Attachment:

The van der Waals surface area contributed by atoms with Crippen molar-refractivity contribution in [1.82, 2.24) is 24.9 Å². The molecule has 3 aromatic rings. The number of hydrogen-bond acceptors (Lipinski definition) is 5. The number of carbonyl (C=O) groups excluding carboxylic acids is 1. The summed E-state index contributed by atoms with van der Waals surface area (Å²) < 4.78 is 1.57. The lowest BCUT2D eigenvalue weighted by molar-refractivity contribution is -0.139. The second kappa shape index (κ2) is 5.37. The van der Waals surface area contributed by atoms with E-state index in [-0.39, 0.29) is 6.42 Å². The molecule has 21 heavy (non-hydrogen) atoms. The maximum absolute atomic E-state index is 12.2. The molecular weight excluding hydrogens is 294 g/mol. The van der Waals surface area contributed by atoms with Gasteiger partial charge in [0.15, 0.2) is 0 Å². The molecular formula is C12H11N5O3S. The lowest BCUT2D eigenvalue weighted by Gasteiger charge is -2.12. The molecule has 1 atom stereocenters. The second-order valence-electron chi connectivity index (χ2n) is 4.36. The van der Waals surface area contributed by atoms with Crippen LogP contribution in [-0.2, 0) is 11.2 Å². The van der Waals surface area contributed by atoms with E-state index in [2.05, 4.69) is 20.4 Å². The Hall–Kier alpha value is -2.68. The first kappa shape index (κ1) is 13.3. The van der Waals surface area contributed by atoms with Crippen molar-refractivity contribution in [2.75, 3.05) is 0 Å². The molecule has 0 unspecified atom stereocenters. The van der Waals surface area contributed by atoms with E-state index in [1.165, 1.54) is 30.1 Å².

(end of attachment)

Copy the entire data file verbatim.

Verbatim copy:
The van der Waals surface area contributed by atoms with Crippen molar-refractivity contribution in [1.82, 2.24) is 24.9 Å². The molecule has 3 aromatic rings. The number of hydrogen-bond acceptors (Lipinski definition) is 5. The number of carbonyl (C=O) groups excluding carboxylic acids is 1. The summed E-state index contributed by atoms with van der Waals surface area (Å²) < 4.78 is 1.57. The lowest BCUT2D eigenvalue weighted by molar-refractivity contribution is -0.139. The second kappa shape index (κ2) is 5.37. The van der Waals surface area contributed by atoms with E-state index in [-0.39, 0.29) is 6.42 Å². The molecule has 21 heavy (non-hydrogen) atoms. The maximum absolute atomic E-state index is 12.2. The molecular weight excluding hydrogens is 294 g/mol. The van der Waals surface area contributed by atoms with Gasteiger partial charge in [0.15, 0.2) is 0 Å². The molecular formula is C12H11N5O3S. The lowest BCUT2D eigenvalue weighted by Gasteiger charge is -2.12. The molecule has 1 atom stereocenters. The second-order valence-electron chi connectivity index (χ2n) is 4.36. The van der Waals surface area contributed by atoms with Crippen LogP contribution in [-0.2, 0) is 11.2 Å². The van der Waals surface area contributed by atoms with E-state index in [2.05, 4.69) is 20.4 Å². The Hall–Kier alpha value is -2.68. The first kappa shape index (κ1) is 13.3. The van der Waals surface area contributed by atoms with Crippen molar-refractivity contribution in [2.75, 3.05) is 0 Å². The molecule has 0 unspecified atom stereocenters. The van der Waals surface area contributed by atoms with E-state index in [1.165, 1.54) is 30.1 Å².